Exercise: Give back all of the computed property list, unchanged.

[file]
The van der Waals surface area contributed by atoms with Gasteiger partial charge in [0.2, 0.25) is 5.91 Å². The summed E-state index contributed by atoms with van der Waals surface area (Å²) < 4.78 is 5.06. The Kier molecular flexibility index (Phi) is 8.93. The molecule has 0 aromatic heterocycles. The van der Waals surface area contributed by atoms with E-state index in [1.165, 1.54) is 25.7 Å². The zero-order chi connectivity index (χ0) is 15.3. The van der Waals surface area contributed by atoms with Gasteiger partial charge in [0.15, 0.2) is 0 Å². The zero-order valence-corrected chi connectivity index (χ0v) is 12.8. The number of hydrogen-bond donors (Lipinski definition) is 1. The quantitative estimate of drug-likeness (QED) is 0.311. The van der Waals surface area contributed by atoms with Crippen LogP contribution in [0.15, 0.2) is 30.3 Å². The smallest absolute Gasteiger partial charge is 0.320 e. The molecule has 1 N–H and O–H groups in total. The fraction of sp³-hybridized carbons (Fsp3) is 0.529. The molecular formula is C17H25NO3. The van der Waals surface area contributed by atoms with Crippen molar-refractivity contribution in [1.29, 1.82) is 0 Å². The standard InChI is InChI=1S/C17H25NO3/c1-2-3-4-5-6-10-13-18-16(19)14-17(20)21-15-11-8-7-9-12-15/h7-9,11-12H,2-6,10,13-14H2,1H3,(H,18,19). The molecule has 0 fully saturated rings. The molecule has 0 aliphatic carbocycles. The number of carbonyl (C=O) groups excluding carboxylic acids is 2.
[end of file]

The van der Waals surface area contributed by atoms with Gasteiger partial charge in [0.2, 0.25) is 5.91 Å². The summed E-state index contributed by atoms with van der Waals surface area (Å²) < 4.78 is 5.06. The Kier molecular flexibility index (Phi) is 8.93. The molecule has 0 aromatic heterocycles. The van der Waals surface area contributed by atoms with E-state index in [1.165, 1.54) is 25.7 Å². The zero-order chi connectivity index (χ0) is 15.3. The van der Waals surface area contributed by atoms with Gasteiger partial charge in [0.15, 0.2) is 0 Å². The zero-order valence-corrected chi connectivity index (χ0v) is 12.8. The number of hydrogen-bond donors (Lipinski definition) is 1. The quantitative estimate of drug-likeness (QED) is 0.311. The van der Waals surface area contributed by atoms with Crippen LogP contribution in [0.15, 0.2) is 30.3 Å². The smallest absolute Gasteiger partial charge is 0.320 e. The molecule has 1 N–H and O–H groups in total. The fraction of sp³-hybridized carbons (Fsp3) is 0.529. The molecular formula is C17H25NO3. The van der Waals surface area contributed by atoms with Crippen molar-refractivity contribution in [1.29, 1.82) is 0 Å². The standard InChI is InChI=1S/C17H25NO3/c1-2-3-4-5-6-10-13-18-16(19)14-17(20)21-15-11-8-7-9-12-15/h7-9,11-12H,2-6,10,13-14H2,1H3,(H,18,19). The molecule has 0 fully saturated rings. The molecule has 0 aliphatic carbocycles. The number of carbonyl (C=O) groups excluding carboxylic acids is 2.